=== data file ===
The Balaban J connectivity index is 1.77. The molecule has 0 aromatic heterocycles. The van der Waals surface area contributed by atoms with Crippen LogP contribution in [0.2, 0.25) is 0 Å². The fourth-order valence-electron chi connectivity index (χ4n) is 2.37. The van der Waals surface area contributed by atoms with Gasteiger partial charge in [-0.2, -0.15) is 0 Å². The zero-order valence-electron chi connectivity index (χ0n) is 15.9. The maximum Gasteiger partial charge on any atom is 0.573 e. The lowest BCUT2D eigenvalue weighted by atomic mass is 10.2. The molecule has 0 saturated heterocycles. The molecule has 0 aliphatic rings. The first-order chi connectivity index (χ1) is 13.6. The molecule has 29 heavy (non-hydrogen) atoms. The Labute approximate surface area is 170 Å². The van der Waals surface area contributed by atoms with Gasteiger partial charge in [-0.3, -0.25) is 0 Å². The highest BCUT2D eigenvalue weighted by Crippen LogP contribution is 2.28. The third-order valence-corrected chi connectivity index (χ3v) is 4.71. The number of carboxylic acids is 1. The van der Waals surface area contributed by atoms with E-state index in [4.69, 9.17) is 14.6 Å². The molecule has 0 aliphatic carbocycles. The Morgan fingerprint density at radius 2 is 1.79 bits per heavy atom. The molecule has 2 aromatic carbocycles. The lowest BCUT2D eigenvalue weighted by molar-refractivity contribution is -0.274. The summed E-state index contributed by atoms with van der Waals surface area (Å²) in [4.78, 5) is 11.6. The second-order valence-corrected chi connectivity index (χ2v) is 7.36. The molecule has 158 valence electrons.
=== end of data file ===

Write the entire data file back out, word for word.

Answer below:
The Balaban J connectivity index is 1.77. The molecule has 0 aromatic heterocycles. The van der Waals surface area contributed by atoms with Crippen LogP contribution in [0.2, 0.25) is 0 Å². The fourth-order valence-electron chi connectivity index (χ4n) is 2.37. The van der Waals surface area contributed by atoms with Gasteiger partial charge in [-0.2, -0.15) is 0 Å². The zero-order valence-electron chi connectivity index (χ0n) is 15.9. The maximum Gasteiger partial charge on any atom is 0.573 e. The lowest BCUT2D eigenvalue weighted by atomic mass is 10.2. The molecule has 0 saturated heterocycles. The molecule has 0 aliphatic rings. The first-order chi connectivity index (χ1) is 13.6. The molecule has 29 heavy (non-hydrogen) atoms. The Labute approximate surface area is 170 Å². The van der Waals surface area contributed by atoms with Gasteiger partial charge in [-0.3, -0.25) is 0 Å². The highest BCUT2D eigenvalue weighted by Crippen LogP contribution is 2.28. The third-order valence-corrected chi connectivity index (χ3v) is 4.71. The number of carboxylic acids is 1. The van der Waals surface area contributed by atoms with E-state index in [4.69, 9.17) is 14.6 Å². The molecule has 0 aliphatic carbocycles. The Morgan fingerprint density at radius 2 is 1.79 bits per heavy atom. The molecule has 2 aromatic carbocycles. The lowest BCUT2D eigenvalue weighted by molar-refractivity contribution is -0.274. The summed E-state index contributed by atoms with van der Waals surface area (Å²) in [4.78, 5) is 11.6. The second-order valence-corrected chi connectivity index (χ2v) is 7.36. The molecule has 158 valence electrons.